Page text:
In other injury news, Modano and Ott won't be playing tonight in Dallas. Modano has a hip/groin issue and Ott broke his leg. Well, that's two less Dallas staples the jackets have to defend against.
And one more tidbit of NHL news. The St. Louis Blues fired their coach yesterday, replacing him with none other than Blue Jackets candidate Andy Murray. I'm glad we got first dibs.
Jackets faithful, this will likely be my last post for a few days as I'll be out of town until Sunday. I'll be keeping tabs, as no doubt you will, on the team. Go Jackets!
Monday, December 11, 2006
How 'bout dem Jackets?
Last night's 6-2 victory at home against the Ottawa Senators is the latest of what is now a four game winning streak. In those same four games, the Jackets have outscored opponents 18-3. An unbelievable stat when we recall what this team looked like before thanksgiving.
I watched all or part of this winning streak, and I can firmly say that is coming as a result of a full team effort. Across the board, each line is making its presence known, and usually felt as well. Checking has improved, shooting has been more numerous and more accurate, and the special teams lines have been phenomenal. Last night against the Sens, the Jackets managed five power play goals. Five. Up til now, it's been hard to get five goals at all, let alone from special teams. Needless to say, the five power play goals performance is a franchise record.
Fritsche has been playing like a man possessed- I've been blown away by how much of an impact he has made on recent games. For someone as young and relatively under the radar, he's certainly doing his share. Frtische doesn't have the spotlight in the way that Zherdev and Nash do, but he certainly knows how to control the puck.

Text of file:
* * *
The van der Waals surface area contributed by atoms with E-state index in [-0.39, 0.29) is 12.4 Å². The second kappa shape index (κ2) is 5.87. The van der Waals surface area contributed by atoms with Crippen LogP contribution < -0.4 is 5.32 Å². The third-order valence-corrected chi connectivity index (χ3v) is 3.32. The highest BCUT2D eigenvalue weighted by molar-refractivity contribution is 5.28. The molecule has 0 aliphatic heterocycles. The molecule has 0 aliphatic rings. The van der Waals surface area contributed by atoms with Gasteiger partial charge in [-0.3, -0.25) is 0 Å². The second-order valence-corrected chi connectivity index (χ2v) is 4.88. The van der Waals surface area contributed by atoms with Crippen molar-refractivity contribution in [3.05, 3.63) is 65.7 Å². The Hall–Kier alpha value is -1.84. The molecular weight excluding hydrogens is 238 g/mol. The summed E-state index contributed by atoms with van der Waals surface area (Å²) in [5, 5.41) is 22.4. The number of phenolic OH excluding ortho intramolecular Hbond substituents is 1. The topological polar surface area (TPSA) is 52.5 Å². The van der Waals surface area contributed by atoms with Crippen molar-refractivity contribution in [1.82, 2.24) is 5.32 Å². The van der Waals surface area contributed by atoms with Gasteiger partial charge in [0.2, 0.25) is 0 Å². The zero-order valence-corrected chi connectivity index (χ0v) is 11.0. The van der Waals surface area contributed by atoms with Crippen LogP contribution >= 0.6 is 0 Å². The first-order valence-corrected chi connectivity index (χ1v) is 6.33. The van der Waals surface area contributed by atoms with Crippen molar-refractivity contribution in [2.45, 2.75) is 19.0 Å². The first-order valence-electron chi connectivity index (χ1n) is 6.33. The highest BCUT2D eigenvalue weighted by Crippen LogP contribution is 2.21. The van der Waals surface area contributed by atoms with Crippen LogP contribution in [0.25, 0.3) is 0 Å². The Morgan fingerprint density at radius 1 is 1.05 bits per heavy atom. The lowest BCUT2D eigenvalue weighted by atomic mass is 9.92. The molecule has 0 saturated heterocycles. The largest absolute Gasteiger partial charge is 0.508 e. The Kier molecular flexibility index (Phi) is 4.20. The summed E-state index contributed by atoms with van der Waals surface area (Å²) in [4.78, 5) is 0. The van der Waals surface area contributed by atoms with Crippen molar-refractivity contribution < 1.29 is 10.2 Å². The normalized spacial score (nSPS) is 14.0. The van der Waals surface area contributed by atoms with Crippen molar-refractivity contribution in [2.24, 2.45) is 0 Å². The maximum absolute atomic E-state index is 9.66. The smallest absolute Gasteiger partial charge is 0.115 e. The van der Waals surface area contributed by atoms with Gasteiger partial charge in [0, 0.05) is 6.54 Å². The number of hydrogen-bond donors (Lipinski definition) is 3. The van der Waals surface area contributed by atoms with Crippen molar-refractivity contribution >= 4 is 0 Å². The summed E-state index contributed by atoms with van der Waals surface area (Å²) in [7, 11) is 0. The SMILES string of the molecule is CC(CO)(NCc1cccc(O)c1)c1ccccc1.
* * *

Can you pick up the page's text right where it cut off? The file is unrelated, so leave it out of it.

Whatever magic Hitchcock is using, it's working. Plays are being made that wouldn't have stood a chance a month ago. The forwards are moving the puck up ice and not seeing it go the other way immediately. Defensemen are getting into the play, and Hainsey is making plays from the point. Eriksson too is having some of his best career games.
The down side of last nights big game, which included six Jacket goal, a failed Ottawa penalty shot and five minute major penalty against the Sens, was injuries. Foote and Leclaire both came off the ice earlier in pain. Foote is departing with the team today to Dallas for this weeks' road trip, but Leclaire is staying put for treatment.
Pascal Leclaire came out of the net in the second with what has only been described thus far as a 'lower body injury'. In his place, Thomas Popperle has been called up from Syracuse. While Leclaire's injury does create some concern, I have confidence that Norrena will to a fine job in his place, and hopefully this able Jackets defense can provide enough cover for Popperle if he starts.
Get the full story on Jacket injuries from last night from Aaron Portzline of the Dispatch.
Despite the great play by the penalty kill lines, the next thing Hitch needs to work on is keeping our players out of the penalty box. We've been struggling with hooking and tripping calls in particular.
Jackets are now 10-16-2 with 22 pts and are 4th in the division.
Sat: Jackets win 5-1 at St. Louis
Sun: Jackets win 6-2 at home v. Ottawa
***(Update: Contrary to the Dispatch article, BlueJackets.com reports that G Ty Conklin, not Thomas Popperle, will join the team for the road trip. Also, D Filip Novak will travel. He'll play pending on Foote's injury)***
Wednesday, December 6, 2006
With all this talk about hot players on the team right now, I thought I would reflect a bit on some of the personnel decisions that President and General Manager Doug MacLean made over the summer:
Traded G Marc Denis for LW Fredrik Modin and G Fredrik Norrena. I originally thought that this was a trade mainly for Modin. I think we have all learned since then, yesterday in fact, that the trade also very much included Norrena. It started out rocky, with doubts of LeClaire being able to sustain the rigors of being the #1 goaltender, and with Modin's lackluster performance in the early season. Since then, Norrena has become the first Blue Jackets goalie to post back to back shutouts, let alone two away games, one of which involved the Avalanche peppering him with 42 shots. Great performance for a backup goaltender. Modin has since tied Rick Nash on the goal leaderboard with 7 goals. How about that, trading away one decent goaltender for a great goaltender and a great veteran forward, one of the best responders under new head coach Ken Hitchcock